I'm trying to populate a field using a function. When I run this in Pyscripter, it works fine:

d = {}

# Function #
def find_dups(val):
    d[val] = d.setdefault(val, -1) + 1
    return d[val]

expression = "find_dups(!LINK_ID!)"
arcpy.CalculateField_management(streets, "dups", expression, "PYTHON_9.3", "#")

However, when running it from arc toolbox I get this...

ExecuteError: ERROR 000539: Error running expression: find_dups(!LINK_ID!)

NameError: name 'find_dups' is not defined

Failed to execute (CalculateField).*

So it looks like it can't find the function. I tried using the field calculator in arc to get a python snippet and it gave me this...

arcpy.CalculateField_management(streets,"dups","find_duplicates(!LINK_ID!)","PYTHON_9.3","d = {}/n/ndef find_duplicates(val):/n d[val] = d.setdefault(val, -1) + 1/n    return d[val]/n")

When I tried to put this into my script, however, it didn't work??

ExecuteError: Failed to execute. Parameters are not valid.

ERROR 000989: Python syntax error: Parsing error

SyntaxError: invalid syntax (line 1)

1 Answer 1


Whenever you are copying a code block to a Python snippet, the new line character \n is written instead as /n which is where you are getting your syntax error. It does the same thing on my machine, running 10.1 SP1.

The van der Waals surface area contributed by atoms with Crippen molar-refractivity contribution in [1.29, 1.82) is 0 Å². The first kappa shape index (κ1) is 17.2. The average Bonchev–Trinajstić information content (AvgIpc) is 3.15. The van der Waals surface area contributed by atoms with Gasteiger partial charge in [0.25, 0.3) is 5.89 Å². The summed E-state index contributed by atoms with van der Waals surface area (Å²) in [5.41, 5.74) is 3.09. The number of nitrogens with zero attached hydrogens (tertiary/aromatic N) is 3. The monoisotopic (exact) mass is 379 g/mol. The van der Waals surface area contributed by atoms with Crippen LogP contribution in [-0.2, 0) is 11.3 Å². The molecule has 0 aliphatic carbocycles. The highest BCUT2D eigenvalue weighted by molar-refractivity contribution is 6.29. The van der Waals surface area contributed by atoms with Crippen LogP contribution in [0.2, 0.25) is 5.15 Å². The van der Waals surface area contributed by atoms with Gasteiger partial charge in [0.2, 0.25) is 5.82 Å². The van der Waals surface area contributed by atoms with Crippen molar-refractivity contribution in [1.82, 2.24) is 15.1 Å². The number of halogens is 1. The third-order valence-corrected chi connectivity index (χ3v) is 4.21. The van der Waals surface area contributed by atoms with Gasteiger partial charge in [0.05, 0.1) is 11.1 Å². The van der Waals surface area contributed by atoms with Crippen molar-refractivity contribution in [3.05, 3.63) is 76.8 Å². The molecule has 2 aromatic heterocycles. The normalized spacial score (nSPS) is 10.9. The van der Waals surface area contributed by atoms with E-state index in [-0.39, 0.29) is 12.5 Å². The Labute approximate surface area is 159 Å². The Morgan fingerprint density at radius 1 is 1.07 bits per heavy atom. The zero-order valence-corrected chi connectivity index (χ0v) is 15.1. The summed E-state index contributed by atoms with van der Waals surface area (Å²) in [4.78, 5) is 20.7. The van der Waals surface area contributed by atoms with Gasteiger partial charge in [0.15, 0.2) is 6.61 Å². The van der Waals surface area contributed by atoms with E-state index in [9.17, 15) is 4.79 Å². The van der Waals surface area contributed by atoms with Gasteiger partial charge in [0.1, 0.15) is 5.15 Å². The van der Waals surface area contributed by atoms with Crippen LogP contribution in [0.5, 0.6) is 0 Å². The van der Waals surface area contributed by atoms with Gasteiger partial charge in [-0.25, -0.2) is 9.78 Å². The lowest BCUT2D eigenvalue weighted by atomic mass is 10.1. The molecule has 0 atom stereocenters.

If you change all the forward slashes to backslashes, it should work. Another option would be to write the expression like so, as it's easier to debug and read.

exp = """d = {}
def find_dups(val):
  d[val] = d.setdefault(val,-1)+1
  return d[val]"""

  • Aha, there it is. Knew it had to be something simple! The other option works great too - I'll use that. I see how it works now separating out the expression and the code block. Cheers Paul
    – Mike
    Commented Jun 27, 2013 at 14:23

Your Answer

By clicking “Post Your Answer”, you agree to our terms of service and acknowledge you have read our privacy policy.

Not the answer you're looking for? Browse other questions tagged or ask your own question.